Jan Cameron's discount variety store chain lost $114 million over the past three years and had a net assets deficiency of $117.7 million when it went into voluntary administration last month.
Trade creditors owed $96.9 million by Ms Cameron's Retail Adventures Pty Ltd, which owns the Chickenfeed range of stores, were told at meetings yesterday that administrators Deloitte would have to realise more than $100 million from the sale of assets to make a return to unsecured creditors.
Ms Cameron told creditors that ongoing operating losses over the past three years and excessive operating costs prompted her decision to place the company into voluntary administration late last month.
She will continue to run 238 remaining Crazy Clark's and Sam's Warehouse stores under a licence agreed with Deloitte and has advised Deloitte of her intention to make an offer to buy the business, either outright or through a deed of company arrangement.
Deloitte partner Vaughan Strawbridge told the meetings that no other offers for the business had been received, although a sale process had not yet formally commenced and final bids would not be due until January 31.
"We are not precluding a sale to another interested party and will run a sale process," he said.
Landlords and suppliers who have not been paid for stock ordered in the last few months fear that any return to unsecured creditors will be negligible, given the extent of the liabilities and ongoing trading losses.
At simultaneous meetings in Sydney, Melbourne and Brisbane attended by more than 200 creditors, suppliers and landlords questioned events before the company went into voluntary administration, the terms of the licence agreement, Ms Cameron's role as majority shareholder and secured creditor, and trading terms arrangements with her new company, DSG.
DSG is negotiating to buy stock to keep the remaining stores open, especially over Christmas. However, suppliers fear they may lose more money if the group goes into liquidation. To make matters more confusing, DSG will not have title over the stock.
"Unless the administrators make some fundamental changes, we're just heading for another train wreck," one creditor said.
Mr Strawbridge told creditors he could offer no guarantees or indemnities and suppliers had to come to their own conclusions about their relationship with DSG.
Mr Strawbridge said the licence agreement was the best way to keep the company trading and preserve value for creditors and staff. "We're trying to right-size the business so we have a profitable business we can sell," he said.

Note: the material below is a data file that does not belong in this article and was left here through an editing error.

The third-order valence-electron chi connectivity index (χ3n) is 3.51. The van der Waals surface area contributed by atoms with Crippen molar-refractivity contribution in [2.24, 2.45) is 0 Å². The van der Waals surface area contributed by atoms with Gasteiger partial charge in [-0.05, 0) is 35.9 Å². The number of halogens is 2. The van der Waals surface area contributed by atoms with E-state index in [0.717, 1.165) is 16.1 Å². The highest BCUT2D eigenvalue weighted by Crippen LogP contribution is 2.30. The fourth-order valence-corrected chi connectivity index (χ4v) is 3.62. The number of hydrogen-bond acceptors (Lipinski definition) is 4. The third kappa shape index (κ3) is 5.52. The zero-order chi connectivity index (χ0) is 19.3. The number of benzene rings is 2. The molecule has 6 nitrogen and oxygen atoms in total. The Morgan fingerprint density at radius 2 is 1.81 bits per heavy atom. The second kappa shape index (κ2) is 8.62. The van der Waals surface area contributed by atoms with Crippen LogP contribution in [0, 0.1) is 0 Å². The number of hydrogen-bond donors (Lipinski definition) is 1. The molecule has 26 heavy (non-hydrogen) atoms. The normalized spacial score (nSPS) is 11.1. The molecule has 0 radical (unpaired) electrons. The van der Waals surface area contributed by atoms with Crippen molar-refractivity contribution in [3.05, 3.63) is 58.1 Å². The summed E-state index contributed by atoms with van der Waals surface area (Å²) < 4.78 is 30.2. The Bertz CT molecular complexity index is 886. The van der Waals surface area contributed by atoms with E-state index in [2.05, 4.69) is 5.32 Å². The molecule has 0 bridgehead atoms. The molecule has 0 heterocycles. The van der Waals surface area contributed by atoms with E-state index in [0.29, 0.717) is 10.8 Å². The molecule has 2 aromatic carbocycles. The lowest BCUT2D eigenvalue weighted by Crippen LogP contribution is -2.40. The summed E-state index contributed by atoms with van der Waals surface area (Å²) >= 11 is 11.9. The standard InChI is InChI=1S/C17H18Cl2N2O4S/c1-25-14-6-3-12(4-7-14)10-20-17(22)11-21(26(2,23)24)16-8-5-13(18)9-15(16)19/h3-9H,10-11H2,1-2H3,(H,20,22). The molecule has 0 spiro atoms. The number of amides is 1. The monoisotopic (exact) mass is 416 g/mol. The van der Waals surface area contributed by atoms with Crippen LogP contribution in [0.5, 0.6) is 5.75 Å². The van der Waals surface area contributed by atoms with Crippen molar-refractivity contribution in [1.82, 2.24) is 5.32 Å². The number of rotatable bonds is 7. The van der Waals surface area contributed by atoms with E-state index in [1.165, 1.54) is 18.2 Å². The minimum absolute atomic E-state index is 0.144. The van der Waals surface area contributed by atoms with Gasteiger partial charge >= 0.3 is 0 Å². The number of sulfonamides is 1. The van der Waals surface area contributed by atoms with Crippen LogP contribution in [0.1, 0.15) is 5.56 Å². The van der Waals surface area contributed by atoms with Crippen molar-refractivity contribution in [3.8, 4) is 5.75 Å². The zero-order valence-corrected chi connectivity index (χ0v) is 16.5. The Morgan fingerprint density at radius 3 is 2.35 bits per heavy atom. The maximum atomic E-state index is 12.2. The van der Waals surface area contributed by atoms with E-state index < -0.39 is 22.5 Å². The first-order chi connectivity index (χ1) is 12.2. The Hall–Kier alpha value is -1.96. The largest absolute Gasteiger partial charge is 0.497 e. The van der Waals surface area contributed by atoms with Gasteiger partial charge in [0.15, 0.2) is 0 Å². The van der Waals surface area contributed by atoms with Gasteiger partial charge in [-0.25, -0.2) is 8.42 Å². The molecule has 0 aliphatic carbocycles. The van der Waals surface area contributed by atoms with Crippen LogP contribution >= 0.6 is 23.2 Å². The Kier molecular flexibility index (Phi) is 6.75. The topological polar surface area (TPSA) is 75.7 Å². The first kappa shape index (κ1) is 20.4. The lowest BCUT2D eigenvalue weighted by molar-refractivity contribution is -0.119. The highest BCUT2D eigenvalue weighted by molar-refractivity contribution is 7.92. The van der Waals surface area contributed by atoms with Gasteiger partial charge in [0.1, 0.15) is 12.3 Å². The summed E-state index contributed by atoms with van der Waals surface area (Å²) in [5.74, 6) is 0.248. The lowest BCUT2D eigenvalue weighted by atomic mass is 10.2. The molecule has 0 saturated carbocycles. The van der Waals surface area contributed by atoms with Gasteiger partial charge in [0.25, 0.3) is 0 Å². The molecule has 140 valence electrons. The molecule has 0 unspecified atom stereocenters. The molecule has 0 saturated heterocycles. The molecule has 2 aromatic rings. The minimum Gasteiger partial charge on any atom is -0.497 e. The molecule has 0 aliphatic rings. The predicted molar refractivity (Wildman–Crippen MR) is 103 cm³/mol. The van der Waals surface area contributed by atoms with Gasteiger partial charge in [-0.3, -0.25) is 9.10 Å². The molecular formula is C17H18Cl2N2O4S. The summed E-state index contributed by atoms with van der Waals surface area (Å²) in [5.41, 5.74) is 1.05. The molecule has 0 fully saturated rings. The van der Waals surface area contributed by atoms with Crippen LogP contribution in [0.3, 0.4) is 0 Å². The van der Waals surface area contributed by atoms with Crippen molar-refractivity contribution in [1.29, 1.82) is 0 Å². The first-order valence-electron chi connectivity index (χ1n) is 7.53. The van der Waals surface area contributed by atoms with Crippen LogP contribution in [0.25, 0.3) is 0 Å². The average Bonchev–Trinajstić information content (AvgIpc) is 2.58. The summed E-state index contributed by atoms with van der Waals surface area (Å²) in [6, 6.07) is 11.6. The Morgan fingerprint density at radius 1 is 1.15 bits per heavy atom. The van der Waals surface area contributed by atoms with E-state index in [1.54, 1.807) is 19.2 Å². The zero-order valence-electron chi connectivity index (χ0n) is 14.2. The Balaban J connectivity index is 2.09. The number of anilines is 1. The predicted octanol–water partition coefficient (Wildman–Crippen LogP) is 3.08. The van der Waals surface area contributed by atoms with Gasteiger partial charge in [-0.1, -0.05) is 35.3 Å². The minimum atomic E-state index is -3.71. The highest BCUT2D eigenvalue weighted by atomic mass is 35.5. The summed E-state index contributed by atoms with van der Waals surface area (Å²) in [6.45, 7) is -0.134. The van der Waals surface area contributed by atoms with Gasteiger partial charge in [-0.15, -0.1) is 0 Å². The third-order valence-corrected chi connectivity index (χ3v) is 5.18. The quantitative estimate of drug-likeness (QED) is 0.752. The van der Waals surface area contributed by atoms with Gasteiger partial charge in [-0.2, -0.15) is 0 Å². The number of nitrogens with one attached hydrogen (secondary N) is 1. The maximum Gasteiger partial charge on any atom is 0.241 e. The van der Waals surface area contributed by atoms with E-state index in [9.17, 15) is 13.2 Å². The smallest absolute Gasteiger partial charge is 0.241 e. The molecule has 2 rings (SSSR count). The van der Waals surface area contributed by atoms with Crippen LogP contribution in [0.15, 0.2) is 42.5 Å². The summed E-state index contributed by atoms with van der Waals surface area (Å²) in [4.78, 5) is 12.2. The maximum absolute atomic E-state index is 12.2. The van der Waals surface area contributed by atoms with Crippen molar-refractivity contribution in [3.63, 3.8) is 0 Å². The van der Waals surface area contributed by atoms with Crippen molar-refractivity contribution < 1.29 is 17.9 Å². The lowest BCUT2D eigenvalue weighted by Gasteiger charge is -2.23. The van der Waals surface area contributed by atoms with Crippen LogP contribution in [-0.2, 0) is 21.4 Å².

The administrators could terminate the licence agreement if the terms, most of which are confidential, were breached.
But if the licence agreement were terminated, the administrators would not have the funding to buy stock, more stores would close and more staff would be made redundant.
As part of the administration. Mr Strawbridge will investigate whether Retail Adventures was trading while insolvent and whether pre-payments were made to creditors.
In the month before its collapse, Retail Adventures had total assets of $150.8 million, including $14.8 million in cash and stock worth $103.7 million.
But total liabilities amounted to $268.5 million, including $96.9 million owed to trade creditors, at least $17 million to employees and about $113 million in non-current borrowings and current loans. Total creditors' claims are expected to exceed $270 million.
Deloitte plans to spend the next three or four weeks closing down the rest of the 32 unprofitable stores and working with DSG to reduce costs before embarking on a sale process for the remaining business. Final bids are due by January 31 and a report to creditors will be released in February, when a second creditors' meeting will be held.
Retail Adventures lost $28 million before interest, tax, depreciation and amortisation in 2012 after incurring losses of $47 million in 2011 and $39 million in 2010.
Ms Cameron, who made her fortune selling her controlling stake in Kathmandu for almost $300 million in 2006, outlaid $85 million to buy the chain of 400 "$2 shops" from receivers after it first collapsed in 2008.
Over the past three years, almost 100 stores and two distribution centres have been closed, with the loss of around 1000 jobs, and Ms Cameron has injected another $80 million into the business to keep it afloat.
She is owed $80 million and has a fixed and floating charge over the company's assets.